And now, everyone is a travel writer, a blogger a chronicler, a Samuel Pepys in their own time. Accessibility to media has created a forum and a platform for everyone and this has made the internet a richer yet more perilous place. Everything can be “beautiful”, “wonderful”, “scenic”, “sun-dappled” and my personal pet hate “a hidden gem”. But, then, the discerning reader will be lost as soon as this language is employed in the article. Look to one of the all-time greats of travel writing, Paul Theroux and you will notice a curmudgeonly but infectiously readable author. Rightly so of course since his texts are neither diatribes nor pithy observations of a hackneyed event but carefully investigated, established and executed articles that are relevant to the reader and a wholly international context. Of course Theroux is the master of putting a situation that may not be the most earthshattering into a readable, amusing and once again relevant piece of writing and this is what I feel is the line in the sand between the average blogger and the writer. The writer will know how to take a seemingly irrelevant piece of information and turn it, without embellishing, without exaggerating, employing the use of italics in order to emphasize, into a core element of an article, chapter and so on.

So, take an experience, one that you can tell to some mates over a beer, replace the jargon without losing the sense of the story and render it available to another audience base and you know that you are getting somewhere. Remember that we are not all experts in your field, you may need to explain it to us but at the same time, don’t treat your reader as a complete dunce, there is a fine line on both sides between being condescending and creating a vocabulary version of Kindergarten.

This last element of writing dovetails nicely into another pet peeve of mine and that is the issue of being obliged to write virtually advertorial public relations spiel as a hack on a press trip. The word of warning is the following, you will expected to write fluff, possibly gloss over the most pertinent and interesting tenets of the article, you will have to name your host/ provider in a viable and visible part of the article and you will most likely be treading where another has gone before since the sort of places and organizations that pitch out their camp around press trips have the means to do so and will have done so previously.

Now, if this is the sort of reporting career that you wish to embark upon then there’s no issue to be taken with this whatsoever. However, err on the side of caution in every situation when a fine hotel stay is bandied your way, when you have to use rudimentary superlatives to describe a meal and are forced into a complimentary massage. And never please cede your rights to permit the inviting agency/ organization/ entity into copy approval. Your words are your own and there is a reason for the subjective manner in which they are written. You need to care, you need to know what it is you are trying to say and you need to find a way to communicate this. Don’t worry about the press officer breathing down your neck, they live for good press and positive feedback that ends up being churned back into a power point presentation held during an investors’ meeting somewhere down the line. I would like to be able to say the following in my own way but someone already said it better. As a famous US war photographer, John Hoagland (15 June 1947 – 16 March 1984) killed in El Salvador said: “Do something right and I’m going to take your picture. Do something wrong and I’m going to take your picture also.”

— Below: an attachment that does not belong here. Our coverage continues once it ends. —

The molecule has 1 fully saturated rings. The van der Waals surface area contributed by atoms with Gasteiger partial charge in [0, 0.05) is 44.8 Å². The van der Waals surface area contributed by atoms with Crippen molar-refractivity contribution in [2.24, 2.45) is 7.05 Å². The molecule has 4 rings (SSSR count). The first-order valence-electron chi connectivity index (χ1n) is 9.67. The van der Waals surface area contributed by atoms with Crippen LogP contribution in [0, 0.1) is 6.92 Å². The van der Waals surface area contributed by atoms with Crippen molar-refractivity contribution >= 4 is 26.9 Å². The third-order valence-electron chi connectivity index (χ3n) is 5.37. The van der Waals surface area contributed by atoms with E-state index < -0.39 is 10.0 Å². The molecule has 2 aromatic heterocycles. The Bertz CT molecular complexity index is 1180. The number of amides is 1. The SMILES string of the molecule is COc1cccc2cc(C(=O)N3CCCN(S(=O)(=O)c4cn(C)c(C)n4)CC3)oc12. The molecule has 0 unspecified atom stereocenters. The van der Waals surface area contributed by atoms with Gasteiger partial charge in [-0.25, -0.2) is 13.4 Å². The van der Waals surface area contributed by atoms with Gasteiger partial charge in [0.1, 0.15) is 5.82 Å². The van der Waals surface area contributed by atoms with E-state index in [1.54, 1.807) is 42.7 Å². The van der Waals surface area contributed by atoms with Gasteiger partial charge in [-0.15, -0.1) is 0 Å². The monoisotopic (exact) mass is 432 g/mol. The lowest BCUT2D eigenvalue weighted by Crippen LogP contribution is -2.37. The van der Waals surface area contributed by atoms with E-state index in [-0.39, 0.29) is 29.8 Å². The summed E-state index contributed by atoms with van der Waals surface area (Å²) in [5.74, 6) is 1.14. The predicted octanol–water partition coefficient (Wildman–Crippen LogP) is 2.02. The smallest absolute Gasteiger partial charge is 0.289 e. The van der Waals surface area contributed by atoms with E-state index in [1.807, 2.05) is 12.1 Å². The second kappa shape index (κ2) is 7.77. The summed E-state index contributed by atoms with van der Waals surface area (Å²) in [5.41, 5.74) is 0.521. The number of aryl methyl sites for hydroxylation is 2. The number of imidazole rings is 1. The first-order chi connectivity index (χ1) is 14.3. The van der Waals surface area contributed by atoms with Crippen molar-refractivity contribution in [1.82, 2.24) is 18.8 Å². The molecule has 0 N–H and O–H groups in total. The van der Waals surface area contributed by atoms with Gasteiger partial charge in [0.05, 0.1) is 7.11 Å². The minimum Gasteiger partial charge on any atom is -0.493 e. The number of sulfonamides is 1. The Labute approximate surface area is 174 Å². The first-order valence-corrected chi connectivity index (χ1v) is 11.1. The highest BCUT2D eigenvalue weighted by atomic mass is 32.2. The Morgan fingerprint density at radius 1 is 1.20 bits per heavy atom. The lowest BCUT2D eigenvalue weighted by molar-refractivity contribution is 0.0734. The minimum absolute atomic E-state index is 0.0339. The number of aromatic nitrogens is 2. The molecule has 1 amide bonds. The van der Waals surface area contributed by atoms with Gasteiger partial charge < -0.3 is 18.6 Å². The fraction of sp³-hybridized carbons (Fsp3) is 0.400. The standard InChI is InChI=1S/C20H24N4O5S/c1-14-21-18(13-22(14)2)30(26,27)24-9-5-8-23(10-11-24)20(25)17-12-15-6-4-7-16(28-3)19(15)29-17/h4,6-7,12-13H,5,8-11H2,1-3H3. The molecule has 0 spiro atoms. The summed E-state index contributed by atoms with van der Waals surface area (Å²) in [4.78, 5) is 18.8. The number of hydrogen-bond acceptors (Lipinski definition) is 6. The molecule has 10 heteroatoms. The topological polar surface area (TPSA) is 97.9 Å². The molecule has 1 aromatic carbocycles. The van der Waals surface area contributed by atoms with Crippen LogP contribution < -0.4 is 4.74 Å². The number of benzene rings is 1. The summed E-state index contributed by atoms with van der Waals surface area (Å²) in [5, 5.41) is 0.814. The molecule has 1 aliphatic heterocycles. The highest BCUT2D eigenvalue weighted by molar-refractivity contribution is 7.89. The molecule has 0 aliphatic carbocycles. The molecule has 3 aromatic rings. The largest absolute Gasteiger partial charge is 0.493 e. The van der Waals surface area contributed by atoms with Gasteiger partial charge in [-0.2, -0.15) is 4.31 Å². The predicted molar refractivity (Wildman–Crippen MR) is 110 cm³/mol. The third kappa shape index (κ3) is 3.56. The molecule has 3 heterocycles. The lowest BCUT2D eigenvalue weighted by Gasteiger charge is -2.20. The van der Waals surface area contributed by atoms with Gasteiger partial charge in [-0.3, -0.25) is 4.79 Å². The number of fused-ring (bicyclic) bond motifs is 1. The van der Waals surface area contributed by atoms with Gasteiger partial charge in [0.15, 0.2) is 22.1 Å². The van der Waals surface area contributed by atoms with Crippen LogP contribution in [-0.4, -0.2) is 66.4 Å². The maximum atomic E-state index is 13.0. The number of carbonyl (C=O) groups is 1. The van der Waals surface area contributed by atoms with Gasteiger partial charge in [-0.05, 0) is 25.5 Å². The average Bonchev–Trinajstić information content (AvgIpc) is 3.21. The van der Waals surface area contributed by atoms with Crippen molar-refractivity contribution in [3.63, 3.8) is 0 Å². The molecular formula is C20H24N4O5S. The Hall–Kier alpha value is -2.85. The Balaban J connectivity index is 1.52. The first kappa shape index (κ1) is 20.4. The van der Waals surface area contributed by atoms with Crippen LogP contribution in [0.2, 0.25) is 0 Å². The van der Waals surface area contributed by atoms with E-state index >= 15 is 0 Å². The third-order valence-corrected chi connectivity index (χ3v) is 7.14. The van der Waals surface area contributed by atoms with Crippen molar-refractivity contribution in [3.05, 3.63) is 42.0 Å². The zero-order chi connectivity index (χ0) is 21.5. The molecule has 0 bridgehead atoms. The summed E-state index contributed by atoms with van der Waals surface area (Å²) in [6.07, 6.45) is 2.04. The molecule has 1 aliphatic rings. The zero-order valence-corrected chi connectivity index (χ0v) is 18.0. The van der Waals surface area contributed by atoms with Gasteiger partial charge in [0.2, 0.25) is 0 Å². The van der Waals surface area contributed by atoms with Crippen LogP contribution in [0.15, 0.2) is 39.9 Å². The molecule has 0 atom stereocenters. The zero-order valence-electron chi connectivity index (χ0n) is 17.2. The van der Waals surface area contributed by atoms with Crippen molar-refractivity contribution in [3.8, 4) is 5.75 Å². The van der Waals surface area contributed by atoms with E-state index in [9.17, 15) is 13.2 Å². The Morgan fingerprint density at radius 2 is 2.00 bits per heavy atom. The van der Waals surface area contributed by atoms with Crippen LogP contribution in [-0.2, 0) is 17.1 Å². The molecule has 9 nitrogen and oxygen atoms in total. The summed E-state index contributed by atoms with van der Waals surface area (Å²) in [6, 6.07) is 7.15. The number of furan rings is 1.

Which brings me finally to my tale:

Interestingly enough, two of the most read articles I have published with the Matador Network have been two strikingly different pieces which goes a long way to showing how there is such an extreme variation in readerships but via the same page and media. The first is “How to Trek the Inca Trail”. ( ) Why should I be writing this one? Well, I trekked this historical pathway once as a tourist and 4 times as a guide, this makes me an expert of sorts. My idle observations as a tourist have been tempered by my knowledge of the act. The second is “Swapping cocaine for tourism in Guaviare, Colombia”. ( Of course, this last piece is different and possesses all the keywords to make it a hit, there’s the inevitable cocaine and Colombia link, the daredevil style adventurous element. But, note how it is put into context, through a small, albeit 15 minute, chance meeting with a local campesino. He was the person who brought a human element to the page and was able to frame my piece. Alone and without Saul the campesino, the story falls flat.

accidental journalist

accidental journalist

My First Experience in Santa Marta

I am introducing this unpublished article hopefully as a template for further aspiring writers and journalists in the expectation that they will exceed their chosen aims. I wrote this article, and my desire was for it to be published in the mainstream media as a possible first person narrative. This was a few years ago and I was still fresh as a freelancer and to my eyes everything and every angle presented a possible avenue to write and potentially sell an article. I can share with you the fact that I still believe this but am more thick-skinned and more aware of what can be published, what is advertorial and what sells.